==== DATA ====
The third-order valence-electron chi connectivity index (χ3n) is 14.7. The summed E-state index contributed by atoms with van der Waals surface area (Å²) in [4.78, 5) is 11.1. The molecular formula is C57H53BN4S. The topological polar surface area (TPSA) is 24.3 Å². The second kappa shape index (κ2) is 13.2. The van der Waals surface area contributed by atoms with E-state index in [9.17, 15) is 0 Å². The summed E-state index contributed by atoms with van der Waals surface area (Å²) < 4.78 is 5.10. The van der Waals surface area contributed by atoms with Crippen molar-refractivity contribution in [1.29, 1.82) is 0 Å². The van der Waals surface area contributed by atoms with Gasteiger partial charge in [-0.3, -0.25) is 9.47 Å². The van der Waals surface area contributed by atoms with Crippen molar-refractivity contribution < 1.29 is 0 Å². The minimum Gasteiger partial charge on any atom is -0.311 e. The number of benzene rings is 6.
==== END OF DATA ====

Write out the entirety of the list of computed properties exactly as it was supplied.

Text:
The third-order valence-electron chi connectivity index (χ3n) is 14.7. The summed E-state index contributed by atoms with van der Waals surface area (Å²) in [4.78, 5) is 11.1. The molecular formula is C57H53BN4S. The topological polar surface area (TPSA) is 24.3 Å². The second kappa shape index (κ2) is 13.2. The van der Waals surface area contributed by atoms with E-state index in [9.17, 15) is 0 Å². The summed E-state index contributed by atoms with van der Waals surface area (Å²) < 4.78 is 5.10. The van der Waals surface area contributed by atoms with Crippen molar-refractivity contribution in [1.29, 1.82) is 0 Å². The van der Waals surface area contributed by atoms with Gasteiger partial charge in [-0.3, -0.25) is 9.47 Å². The van der Waals surface area contributed by atoms with Crippen molar-refractivity contribution < 1.29 is 0 Å². The minimum Gasteiger partial charge on any atom is -0.311 e. The number of benzene rings is 6.